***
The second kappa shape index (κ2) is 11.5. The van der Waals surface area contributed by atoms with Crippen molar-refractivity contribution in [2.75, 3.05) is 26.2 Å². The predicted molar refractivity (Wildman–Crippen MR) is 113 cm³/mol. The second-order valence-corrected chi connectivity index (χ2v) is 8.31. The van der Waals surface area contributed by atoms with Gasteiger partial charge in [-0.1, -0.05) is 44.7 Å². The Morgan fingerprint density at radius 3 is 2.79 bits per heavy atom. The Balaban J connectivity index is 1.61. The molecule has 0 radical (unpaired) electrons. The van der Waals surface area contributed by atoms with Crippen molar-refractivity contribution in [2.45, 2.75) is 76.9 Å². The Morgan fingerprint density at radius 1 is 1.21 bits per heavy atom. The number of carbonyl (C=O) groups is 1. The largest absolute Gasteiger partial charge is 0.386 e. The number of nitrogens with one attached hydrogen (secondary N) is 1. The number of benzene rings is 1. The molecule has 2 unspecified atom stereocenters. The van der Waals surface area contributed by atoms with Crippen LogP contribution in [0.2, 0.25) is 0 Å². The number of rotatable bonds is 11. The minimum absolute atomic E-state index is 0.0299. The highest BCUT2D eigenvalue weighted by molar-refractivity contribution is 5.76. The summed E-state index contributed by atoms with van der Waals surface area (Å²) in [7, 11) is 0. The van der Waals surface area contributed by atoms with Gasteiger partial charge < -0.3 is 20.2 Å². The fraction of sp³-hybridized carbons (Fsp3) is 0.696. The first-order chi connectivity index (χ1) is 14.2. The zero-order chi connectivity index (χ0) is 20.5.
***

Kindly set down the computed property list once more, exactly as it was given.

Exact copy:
The second kappa shape index (κ2) is 11.5. The van der Waals surface area contributed by atoms with Crippen molar-refractivity contribution in [2.75, 3.05) is 26.2 Å². The predicted molar refractivity (Wildman–Crippen MR) is 113 cm³/mol. The second-order valence-corrected chi connectivity index (χ2v) is 8.31. The van der Waals surface area contributed by atoms with Gasteiger partial charge in [-0.1, -0.05) is 44.7 Å². The Morgan fingerprint density at radius 3 is 2.79 bits per heavy atom. The Balaban J connectivity index is 1.61. The molecule has 0 radical (unpaired) electrons. The van der Waals surface area contributed by atoms with Crippen molar-refractivity contribution in [2.45, 2.75) is 76.9 Å². The Morgan fingerprint density at radius 1 is 1.21 bits per heavy atom. The number of carbonyl (C=O) groups is 1. The largest absolute Gasteiger partial charge is 0.386 e. The number of nitrogens with one attached hydrogen (secondary N) is 1. The number of benzene rings is 1. The molecule has 2 unspecified atom stereocenters. The van der Waals surface area contributed by atoms with Crippen LogP contribution in [0.2, 0.25) is 0 Å². The number of rotatable bonds is 11. The minimum absolute atomic E-state index is 0.0299. The highest BCUT2D eigenvalue weighted by molar-refractivity contribution is 5.76. The summed E-state index contributed by atoms with van der Waals surface area (Å²) in [7, 11) is 0. The van der Waals surface area contributed by atoms with Gasteiger partial charge < -0.3 is 20.2 Å². The fraction of sp³-hybridized carbons (Fsp3) is 0.696. The first-order chi connectivity index (χ1) is 14.2. The zero-order chi connectivity index (χ0) is 20.5.